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Forging closer partnerships and enhancing coordination to strengthen social service delivery

Type: Fact Sheets

Topic(s): Committee of Supply

1 Vulnerable individuals and families often face complex and inter-locking challenges that require the support of multiple government agencies and community organisations to help them to improve their circumstances. MSF is growing cross-sectoral partnerships – through Community Link (ComLink) and SG Cares Community Network sessions, and through the use of technology and data – that bring together the public, people and private sectors to deliver more Comprehensive, Convenient and Coordinated support for low-income and vulnerable communities.

Supporting families in rental housing through Community Link

2 The Community Link (ComLink) pilot project announced at COS 2019 provides proactive and integrated support to an estimated 1,000 families living in rental flats to help them achieve sustained stability and social mobility. This includes supporting families with the potential towards home ownership. Since January 2020, ComLink programmes started running at dedicated programme spaces or shared community spaces in four estates – Jalan Kukoh, Marsiling, Kembangan-Chai Chee and Boon Lay. The dedicated programme spaces at Jalan Kukoh and Marsiling are now available for use by ComLink agencies and partners as well as residents, while the other sites will be ready by early 2021. These spaces are located at or near rental housing areas, so that residents can conveniently access social services and community programmes tailored to the needs of each local community.

Platform for Closer Case Support and Programme Coordination

3 ComLink offers proactive case support and coordination, geared towards helping these families regain stability and self-reliance, and achieve social mobility in the longer run. This is done through regular case discussions within the local workgroups, to track families’ progress and link them up to the right agencies for the necessary case support.

4 ComLink workgroups also serve as a common platform for the coordination of other national programmes and initiatives, such as UPLIFT (Uplifting Pupils in Life and Inspiring Families Taskforce), spearheaded by the Ministry of Education (MOE), and the Early Childhood Development Agency (ECDA)’s KidSTART. Since January 2020, an UPLIFT Town-Level Coordinator (TLC) has joined the Social Service Offices (SSOs) at Woodlands, Kreta Ayer and Boon Lay, and works with schools to support disadvantaged students who have emerging attendance issues. These coordinators connect the students and their families to suitable community support and programmes, by tapping on the resources of the SSOs and ComLink workgroups, and supplementing that with other volunteer resources.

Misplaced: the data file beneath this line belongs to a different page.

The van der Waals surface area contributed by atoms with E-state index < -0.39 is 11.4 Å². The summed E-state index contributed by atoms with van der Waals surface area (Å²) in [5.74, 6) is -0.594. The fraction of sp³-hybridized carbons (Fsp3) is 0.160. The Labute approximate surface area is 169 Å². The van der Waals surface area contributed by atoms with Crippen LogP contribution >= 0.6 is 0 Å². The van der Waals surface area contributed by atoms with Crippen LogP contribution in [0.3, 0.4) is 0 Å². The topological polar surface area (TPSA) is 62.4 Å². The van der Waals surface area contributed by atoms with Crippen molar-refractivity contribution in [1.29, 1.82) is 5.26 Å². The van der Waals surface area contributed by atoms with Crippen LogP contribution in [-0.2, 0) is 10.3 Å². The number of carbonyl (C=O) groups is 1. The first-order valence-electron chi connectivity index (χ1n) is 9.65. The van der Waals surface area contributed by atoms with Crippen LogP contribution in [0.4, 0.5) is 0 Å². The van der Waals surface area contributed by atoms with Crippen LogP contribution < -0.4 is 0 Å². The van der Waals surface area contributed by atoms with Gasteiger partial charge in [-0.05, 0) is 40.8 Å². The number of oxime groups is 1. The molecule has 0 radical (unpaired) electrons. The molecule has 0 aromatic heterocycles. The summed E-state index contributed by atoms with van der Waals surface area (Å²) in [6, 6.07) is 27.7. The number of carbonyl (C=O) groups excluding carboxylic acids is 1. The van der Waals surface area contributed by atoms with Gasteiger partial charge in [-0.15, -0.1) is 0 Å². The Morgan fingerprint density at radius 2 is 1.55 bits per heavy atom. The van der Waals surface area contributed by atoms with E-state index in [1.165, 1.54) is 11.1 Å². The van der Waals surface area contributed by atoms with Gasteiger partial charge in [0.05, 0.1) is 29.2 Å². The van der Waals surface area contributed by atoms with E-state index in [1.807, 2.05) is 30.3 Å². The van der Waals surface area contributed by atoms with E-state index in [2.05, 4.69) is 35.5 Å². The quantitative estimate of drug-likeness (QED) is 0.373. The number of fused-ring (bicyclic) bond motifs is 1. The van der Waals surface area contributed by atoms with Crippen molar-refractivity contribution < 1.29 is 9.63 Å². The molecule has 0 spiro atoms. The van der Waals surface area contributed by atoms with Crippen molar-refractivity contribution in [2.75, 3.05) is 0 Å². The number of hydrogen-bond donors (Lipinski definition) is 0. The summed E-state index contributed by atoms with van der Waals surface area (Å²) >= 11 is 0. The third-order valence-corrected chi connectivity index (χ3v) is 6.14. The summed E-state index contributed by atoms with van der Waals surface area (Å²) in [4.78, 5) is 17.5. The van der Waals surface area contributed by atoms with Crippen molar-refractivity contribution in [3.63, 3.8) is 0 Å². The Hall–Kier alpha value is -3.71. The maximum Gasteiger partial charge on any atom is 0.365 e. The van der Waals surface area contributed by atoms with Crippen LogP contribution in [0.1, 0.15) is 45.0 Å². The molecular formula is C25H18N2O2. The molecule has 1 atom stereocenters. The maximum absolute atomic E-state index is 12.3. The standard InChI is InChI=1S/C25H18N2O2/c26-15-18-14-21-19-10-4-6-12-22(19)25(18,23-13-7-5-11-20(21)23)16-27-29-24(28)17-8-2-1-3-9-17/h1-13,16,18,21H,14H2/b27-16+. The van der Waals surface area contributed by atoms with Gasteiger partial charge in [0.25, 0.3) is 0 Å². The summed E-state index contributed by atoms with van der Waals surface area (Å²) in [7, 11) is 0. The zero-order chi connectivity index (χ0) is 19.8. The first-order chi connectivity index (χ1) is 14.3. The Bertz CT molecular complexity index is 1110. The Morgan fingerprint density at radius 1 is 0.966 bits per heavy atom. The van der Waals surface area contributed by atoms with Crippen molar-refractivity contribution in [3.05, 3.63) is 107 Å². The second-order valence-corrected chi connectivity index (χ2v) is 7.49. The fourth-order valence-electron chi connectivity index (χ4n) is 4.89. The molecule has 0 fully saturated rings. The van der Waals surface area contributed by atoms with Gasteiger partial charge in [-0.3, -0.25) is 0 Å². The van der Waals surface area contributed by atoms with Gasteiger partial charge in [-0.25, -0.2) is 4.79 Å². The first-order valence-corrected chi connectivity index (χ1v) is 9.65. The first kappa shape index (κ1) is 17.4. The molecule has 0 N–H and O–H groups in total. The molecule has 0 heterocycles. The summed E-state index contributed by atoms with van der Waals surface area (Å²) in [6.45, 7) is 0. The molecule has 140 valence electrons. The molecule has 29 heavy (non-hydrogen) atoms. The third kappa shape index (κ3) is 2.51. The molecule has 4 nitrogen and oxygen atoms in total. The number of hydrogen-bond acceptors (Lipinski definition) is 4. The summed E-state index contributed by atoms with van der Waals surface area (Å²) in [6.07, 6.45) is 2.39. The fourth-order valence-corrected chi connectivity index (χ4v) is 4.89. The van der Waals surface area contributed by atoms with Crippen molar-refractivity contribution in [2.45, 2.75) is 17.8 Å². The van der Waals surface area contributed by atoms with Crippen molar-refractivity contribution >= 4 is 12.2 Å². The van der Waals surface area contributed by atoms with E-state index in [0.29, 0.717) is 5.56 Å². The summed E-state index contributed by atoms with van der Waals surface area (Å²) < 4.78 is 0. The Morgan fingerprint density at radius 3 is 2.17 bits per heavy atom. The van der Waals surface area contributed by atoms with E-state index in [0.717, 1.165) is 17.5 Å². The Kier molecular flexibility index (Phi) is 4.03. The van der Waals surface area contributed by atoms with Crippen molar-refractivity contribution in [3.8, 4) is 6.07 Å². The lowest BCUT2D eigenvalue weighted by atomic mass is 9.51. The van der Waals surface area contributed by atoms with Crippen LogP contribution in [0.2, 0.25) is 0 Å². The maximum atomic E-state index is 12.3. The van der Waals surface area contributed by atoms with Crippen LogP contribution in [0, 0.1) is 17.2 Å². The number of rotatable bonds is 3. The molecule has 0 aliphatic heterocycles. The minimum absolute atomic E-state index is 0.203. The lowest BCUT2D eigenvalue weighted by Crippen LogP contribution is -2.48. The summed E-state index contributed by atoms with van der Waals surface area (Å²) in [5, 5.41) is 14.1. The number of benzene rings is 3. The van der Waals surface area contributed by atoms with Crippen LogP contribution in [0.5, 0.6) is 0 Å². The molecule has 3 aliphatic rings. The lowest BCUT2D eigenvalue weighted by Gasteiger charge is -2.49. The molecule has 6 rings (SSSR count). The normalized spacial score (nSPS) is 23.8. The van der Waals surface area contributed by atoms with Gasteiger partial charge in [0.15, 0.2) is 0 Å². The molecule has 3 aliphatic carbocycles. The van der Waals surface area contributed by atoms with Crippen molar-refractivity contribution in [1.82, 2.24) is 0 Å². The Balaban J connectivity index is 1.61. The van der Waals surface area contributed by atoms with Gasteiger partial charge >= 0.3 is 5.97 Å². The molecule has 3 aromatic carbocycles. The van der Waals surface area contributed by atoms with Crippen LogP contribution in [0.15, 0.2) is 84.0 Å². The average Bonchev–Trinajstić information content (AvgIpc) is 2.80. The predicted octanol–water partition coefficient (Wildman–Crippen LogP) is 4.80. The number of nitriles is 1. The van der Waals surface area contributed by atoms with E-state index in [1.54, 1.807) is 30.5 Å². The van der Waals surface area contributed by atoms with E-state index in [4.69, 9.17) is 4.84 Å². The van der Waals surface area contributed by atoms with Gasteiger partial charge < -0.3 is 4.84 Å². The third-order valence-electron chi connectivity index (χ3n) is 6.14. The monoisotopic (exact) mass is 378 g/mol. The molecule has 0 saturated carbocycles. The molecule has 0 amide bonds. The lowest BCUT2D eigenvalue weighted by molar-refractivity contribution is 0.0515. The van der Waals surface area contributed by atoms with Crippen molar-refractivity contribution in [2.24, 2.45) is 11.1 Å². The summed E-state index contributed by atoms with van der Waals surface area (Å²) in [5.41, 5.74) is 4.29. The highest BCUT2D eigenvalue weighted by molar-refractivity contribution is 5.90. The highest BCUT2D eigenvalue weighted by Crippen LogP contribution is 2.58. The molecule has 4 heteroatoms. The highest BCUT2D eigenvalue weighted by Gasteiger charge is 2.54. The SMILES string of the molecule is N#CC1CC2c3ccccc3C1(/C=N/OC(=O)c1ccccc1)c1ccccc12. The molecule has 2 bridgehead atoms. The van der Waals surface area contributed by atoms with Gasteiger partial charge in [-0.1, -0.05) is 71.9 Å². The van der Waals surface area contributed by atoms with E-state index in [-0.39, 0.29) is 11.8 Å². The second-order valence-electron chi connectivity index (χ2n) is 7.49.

Joint Creation of Programmes with Residents and Partners

5 Since January 2019, the four local implementation workgroups in each of these estates (comprising officers from the respective SSOs and community partners) have proactively engaged more than 650 families through door-to-door surveys and focus group discussions. Besides understanding each community’s strengths and needs better, the workgroups also uncovered some unique attributes of each community. This enabled the workgroups to purposefully bring together over 40 government agencies, social service agencies (SSAs), corporates and grassroots organisations, as well as students, volunteers and residents to co-create and co-deliver programmes tailored to meet the needs of their respective communities.

6 For instance, the Marsiling and Jalan Kukoh workgroups realised through the engagements with residents that there were still unmet needs for children and youth programmes. They thus brought in student volunteers and SSAs to organise reading and tuition for these two communities. The Jalan Kukoh workgroup also noticed a sizeable number of transnational families in their area, and brought in community partners to provide language courses for foreign spouses, and reading and numeracy classes for children. Beyond these programmes, there are also homework cafés and sports activities for students, as well as parenting programmes and skills upgrading and job matching services for the adults.